By Martin Petty and Enrico Dela Cruz MANILA, Sept 15 : A strong typhoon tore through the northern tip of the Philippines on Saturday packing winds of more than 200 kph (124 mph) along with torrential rain, killing at least three people, wrecking homes and triggering at least 42 landslides.
Mangkhut entered the Philippines as a super typhoon in the early hours, and sent fierce winds and heavy rains across the entire main island of Luzon, home to about half the country’s 105 million people.
Known locally as Ompong, Typhoon Mangkhut at one point had maximum gusts of 305 kph (190 mph) before it left the Philippines and moved towards Hong Kong and southern China, with wind speeds that reduced to 170 kph (106 mph) then to 160 kph in the evening.
The Philippine disaster agency said two rescue workers died while trying to free people trapped in a landslide in the mountainous Cordillera region, while police said a body had been found in a river in Manila.
Mauricio Domogan, mayor of Bagiuo, said three people were killed in landslides and six were missing. It was not clear if the three dead included the rescue workers.
“They didn’t expect it would happen, that’s why they didn’t evacuate. Unfortunately it happened,” he told DZMM radio.
State weather agency PAGASA downgraded its threat level, but warned the danger was far from over, with storm surges and heavy rains that had caused widespread flooding and landslides.
“We are asking the people to remain alert and continue taking precautions,” said meteorologist Rene Paciente.
Rapid response teams were prepared to join the air force on search and rescue missions as civil defence teams scoured areas in the path of Mangkhut, which felled trees and pulled down lines of electricity poles.
Signs were seen hanging off shop fronts, sheet metal roofs peeled off and debris was strewn across urban roads.
There was flooding in several provinces and parts of the capital Manila and officials planned to release water from dams, fearing rains could push reservoirs to dangerous levels.
Mangkhut had been a category 5 storm for days since wreaking havoc in U.S. Pacific territories of Micronesia before edging towards the Philippines, where it is the 15th and strongest storm this year.
The typhoon’s peak winds were stronger than those of Hurricane Florence in the United States after it piled into the Carolinas, before it was downgraded to a tropical storm.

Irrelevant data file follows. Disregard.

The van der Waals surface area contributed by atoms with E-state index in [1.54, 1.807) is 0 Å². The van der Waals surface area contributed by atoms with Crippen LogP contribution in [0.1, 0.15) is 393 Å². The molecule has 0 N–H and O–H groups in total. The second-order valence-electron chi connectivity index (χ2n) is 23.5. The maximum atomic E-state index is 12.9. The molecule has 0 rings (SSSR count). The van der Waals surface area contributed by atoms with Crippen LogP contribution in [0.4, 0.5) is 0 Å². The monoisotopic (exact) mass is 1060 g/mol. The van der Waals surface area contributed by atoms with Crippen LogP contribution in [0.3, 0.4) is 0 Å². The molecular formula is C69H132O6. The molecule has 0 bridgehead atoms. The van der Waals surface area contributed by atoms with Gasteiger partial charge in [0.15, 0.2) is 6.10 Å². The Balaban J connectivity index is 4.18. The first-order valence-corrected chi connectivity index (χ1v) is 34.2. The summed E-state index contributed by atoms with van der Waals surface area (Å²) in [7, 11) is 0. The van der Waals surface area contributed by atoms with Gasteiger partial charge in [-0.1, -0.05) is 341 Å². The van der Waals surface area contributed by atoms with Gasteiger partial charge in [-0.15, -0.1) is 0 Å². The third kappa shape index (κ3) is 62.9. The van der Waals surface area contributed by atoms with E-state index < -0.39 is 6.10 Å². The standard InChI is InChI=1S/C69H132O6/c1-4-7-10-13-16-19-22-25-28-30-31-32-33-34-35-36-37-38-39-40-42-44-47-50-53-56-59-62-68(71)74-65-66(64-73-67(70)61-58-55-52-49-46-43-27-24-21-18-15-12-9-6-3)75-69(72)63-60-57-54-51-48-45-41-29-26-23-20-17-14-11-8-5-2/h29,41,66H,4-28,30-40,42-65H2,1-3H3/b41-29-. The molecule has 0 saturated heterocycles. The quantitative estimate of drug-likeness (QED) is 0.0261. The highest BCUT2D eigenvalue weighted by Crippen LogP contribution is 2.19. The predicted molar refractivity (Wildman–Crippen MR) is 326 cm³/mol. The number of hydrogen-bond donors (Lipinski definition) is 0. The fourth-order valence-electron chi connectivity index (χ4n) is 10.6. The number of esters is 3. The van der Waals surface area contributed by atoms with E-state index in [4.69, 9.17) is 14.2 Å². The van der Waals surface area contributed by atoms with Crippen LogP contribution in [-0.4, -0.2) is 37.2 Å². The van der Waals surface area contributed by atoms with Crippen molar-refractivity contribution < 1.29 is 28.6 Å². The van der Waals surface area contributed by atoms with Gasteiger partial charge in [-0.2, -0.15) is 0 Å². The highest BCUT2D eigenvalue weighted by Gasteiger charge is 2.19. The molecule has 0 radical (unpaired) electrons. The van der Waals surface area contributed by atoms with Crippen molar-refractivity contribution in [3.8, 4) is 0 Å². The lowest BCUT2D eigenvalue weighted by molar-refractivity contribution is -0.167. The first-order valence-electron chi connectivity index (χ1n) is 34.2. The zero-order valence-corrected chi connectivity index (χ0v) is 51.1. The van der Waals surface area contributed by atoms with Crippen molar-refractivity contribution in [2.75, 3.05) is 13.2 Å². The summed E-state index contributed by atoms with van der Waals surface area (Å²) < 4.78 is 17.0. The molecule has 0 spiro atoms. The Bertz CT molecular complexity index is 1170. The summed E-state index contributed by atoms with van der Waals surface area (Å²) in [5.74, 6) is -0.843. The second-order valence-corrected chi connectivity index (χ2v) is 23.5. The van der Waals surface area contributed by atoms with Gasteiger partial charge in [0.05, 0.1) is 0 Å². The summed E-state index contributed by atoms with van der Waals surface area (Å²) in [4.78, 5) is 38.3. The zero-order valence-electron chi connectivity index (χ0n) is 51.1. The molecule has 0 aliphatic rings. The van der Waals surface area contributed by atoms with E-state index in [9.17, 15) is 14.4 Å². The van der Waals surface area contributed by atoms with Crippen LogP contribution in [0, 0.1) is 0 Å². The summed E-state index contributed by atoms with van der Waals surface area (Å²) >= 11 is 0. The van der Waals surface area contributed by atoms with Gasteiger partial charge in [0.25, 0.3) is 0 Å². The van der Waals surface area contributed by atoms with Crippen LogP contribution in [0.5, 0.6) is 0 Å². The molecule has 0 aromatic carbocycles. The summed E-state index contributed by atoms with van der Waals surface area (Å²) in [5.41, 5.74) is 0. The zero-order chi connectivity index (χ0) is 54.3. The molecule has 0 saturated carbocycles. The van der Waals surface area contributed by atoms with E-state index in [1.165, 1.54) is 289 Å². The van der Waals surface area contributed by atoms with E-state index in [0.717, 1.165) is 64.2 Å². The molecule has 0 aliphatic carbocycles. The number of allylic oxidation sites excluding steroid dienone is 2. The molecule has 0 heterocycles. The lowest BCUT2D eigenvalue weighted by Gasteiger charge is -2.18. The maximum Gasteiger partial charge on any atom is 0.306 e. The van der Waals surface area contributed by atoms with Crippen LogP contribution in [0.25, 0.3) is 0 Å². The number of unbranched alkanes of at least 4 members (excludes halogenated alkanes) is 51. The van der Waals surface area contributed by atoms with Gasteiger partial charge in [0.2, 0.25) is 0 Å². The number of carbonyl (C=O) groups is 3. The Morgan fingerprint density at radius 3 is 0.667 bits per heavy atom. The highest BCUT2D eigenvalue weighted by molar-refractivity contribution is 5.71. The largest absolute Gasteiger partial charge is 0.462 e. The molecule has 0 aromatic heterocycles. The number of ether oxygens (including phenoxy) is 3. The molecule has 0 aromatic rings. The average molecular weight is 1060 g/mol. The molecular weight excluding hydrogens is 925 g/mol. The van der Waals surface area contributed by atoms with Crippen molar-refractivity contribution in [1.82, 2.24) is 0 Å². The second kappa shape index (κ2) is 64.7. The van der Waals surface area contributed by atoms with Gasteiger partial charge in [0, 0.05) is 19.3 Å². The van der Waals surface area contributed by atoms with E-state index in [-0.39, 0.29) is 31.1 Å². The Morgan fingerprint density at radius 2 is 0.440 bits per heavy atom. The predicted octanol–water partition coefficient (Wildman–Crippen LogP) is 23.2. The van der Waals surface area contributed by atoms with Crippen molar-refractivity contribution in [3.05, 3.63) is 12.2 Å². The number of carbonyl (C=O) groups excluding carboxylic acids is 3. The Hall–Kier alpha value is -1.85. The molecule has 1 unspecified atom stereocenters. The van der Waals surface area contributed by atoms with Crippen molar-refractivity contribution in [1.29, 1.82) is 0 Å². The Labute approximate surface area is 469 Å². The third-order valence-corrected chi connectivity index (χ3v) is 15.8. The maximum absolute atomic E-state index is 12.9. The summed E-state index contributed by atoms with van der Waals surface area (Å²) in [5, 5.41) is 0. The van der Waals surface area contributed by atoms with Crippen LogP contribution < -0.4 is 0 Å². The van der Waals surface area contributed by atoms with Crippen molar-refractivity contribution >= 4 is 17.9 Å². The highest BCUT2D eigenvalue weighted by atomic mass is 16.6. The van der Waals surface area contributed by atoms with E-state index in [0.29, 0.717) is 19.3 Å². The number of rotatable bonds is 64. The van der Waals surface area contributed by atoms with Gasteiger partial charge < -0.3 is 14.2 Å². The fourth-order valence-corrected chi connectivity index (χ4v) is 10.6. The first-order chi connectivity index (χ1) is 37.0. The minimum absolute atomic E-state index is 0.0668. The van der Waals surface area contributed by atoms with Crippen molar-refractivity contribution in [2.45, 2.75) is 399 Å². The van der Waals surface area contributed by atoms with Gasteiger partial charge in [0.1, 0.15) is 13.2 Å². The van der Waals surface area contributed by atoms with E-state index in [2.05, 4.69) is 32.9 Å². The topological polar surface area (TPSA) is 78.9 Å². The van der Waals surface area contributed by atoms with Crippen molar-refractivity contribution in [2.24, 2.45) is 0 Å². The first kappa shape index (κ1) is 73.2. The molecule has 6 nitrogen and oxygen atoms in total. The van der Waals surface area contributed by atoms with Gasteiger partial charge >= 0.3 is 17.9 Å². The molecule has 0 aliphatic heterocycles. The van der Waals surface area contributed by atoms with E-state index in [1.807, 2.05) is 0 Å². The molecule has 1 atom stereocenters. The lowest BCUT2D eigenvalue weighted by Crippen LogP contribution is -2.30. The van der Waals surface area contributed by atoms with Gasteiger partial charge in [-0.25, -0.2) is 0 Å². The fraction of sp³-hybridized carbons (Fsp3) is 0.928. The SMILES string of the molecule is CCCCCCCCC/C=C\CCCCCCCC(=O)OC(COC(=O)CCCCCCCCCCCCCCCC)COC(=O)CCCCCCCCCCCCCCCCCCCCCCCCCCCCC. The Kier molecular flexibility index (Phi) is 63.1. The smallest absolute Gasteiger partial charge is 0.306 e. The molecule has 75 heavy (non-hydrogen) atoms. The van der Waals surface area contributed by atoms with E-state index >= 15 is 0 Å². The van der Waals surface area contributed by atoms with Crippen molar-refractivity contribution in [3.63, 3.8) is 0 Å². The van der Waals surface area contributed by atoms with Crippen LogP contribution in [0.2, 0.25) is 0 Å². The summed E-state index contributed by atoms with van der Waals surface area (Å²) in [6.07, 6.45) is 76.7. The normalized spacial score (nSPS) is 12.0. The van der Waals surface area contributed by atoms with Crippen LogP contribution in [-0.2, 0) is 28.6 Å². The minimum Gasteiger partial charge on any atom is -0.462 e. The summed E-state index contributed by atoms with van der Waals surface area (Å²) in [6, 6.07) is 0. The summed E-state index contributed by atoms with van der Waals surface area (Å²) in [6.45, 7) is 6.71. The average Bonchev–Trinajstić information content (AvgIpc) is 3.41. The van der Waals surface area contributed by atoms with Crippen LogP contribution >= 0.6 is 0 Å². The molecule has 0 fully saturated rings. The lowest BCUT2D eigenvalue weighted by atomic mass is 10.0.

HAUNTED BY HAIYAN
More than 1,000 houses were impacted in Cagayan province, where the storm first made landfall.
Some 105,000 people in the Philippines were staying in temporary shelters after the mass evacuation of coastal areas following major storm surge warnings. Foreign and local aid groups were distributing supplies.
Power and communications were down in parts of northern Luzon, where some residents in high-risk areas chose to ride out the storm to protect homes from looters.
The Philippines is still haunted by the devastation of Typhoon Haiyan, which killed more than 6,300 people in central areas of the country in 2013, most due to huge storm surges.
But disaster officials said the country was now better prepared in terms of evacuating and informing high-risk communities, which had experienced a super typhoon in 2016 and knew what was coming.
“I talked to the president last night. His clear and concise marching order was ‘Save lives, save lives,'” said Francis Tolentino, the government’s disaster response coordinator and adviser to President Rodrigo Duterte, who was in his home city of Davao in the south.
Chinese State Councillor and Foreign Minister Wang Yi postponed a three-day visit to the Philippines starting Sunday, due to the typhoon.
Standing crops in northern and central Luzon took a battering from winds and floods in what is the biggest region in the Philippines for growing rice, corn and vegetables.
Faustino Dy, governor or Isabela province, said there were no reported casualties there, but farmland had been badly hit and the extent of infrastructure damage was unclear.
“The damage to our agriculture sector is huge. Our corn fields were flattened,” he said.
“The weather has somewhat improved but we’re still appealing to the people to stay indoors. Rivers usually swell after the storms.”